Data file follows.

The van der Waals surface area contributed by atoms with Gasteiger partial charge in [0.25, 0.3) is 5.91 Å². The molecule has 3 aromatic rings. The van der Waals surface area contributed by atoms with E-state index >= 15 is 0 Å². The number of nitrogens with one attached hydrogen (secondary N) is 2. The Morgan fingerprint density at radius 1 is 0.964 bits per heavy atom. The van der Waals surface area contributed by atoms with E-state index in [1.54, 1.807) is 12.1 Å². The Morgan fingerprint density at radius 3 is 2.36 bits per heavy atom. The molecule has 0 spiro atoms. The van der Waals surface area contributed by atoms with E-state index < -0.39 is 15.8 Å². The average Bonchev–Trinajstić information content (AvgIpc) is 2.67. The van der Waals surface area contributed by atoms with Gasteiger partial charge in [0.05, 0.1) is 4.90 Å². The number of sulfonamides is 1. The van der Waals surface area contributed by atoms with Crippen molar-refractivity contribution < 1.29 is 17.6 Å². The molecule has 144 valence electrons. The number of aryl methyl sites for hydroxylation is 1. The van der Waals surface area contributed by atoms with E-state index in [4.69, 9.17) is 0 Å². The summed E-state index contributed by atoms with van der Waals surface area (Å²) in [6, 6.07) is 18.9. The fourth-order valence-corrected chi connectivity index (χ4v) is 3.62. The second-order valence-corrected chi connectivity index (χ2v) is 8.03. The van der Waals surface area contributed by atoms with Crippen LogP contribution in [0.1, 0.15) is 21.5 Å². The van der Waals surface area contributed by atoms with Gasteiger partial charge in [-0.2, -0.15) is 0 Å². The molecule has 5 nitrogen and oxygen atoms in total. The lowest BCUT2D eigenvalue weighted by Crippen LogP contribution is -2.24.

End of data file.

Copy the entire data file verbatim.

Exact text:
The van der Waals surface area contributed by atoms with Gasteiger partial charge in [0.25, 0.3) is 5.91 Å². The molecule has 3 aromatic rings. The van der Waals surface area contributed by atoms with E-state index >= 15 is 0 Å². The number of nitrogens with one attached hydrogen (secondary N) is 2. The Morgan fingerprint density at radius 1 is 0.964 bits per heavy atom. The van der Waals surface area contributed by atoms with E-state index in [1.54, 1.807) is 12.1 Å². The Morgan fingerprint density at radius 3 is 2.36 bits per heavy atom. The molecule has 0 spiro atoms. The van der Waals surface area contributed by atoms with E-state index < -0.39 is 15.8 Å². The average Bonchev–Trinajstić information content (AvgIpc) is 2.67. The van der Waals surface area contributed by atoms with Gasteiger partial charge in [0.05, 0.1) is 4.90 Å². The number of sulfonamides is 1. The van der Waals surface area contributed by atoms with Crippen molar-refractivity contribution < 1.29 is 17.6 Å². The molecule has 144 valence electrons. The number of aryl methyl sites for hydroxylation is 1. The van der Waals surface area contributed by atoms with E-state index in [4.69, 9.17) is 0 Å². The summed E-state index contributed by atoms with van der Waals surface area (Å²) in [6, 6.07) is 18.9. The fourth-order valence-corrected chi connectivity index (χ4v) is 3.62. The second-order valence-corrected chi connectivity index (χ2v) is 8.03. The van der Waals surface area contributed by atoms with Crippen LogP contribution in [0.1, 0.15) is 21.5 Å². The van der Waals surface area contributed by atoms with Gasteiger partial charge in [-0.2, -0.15) is 0 Å². The molecule has 5 nitrogen and oxygen atoms in total. The lowest BCUT2D eigenvalue weighted by Crippen LogP contribution is -2.24.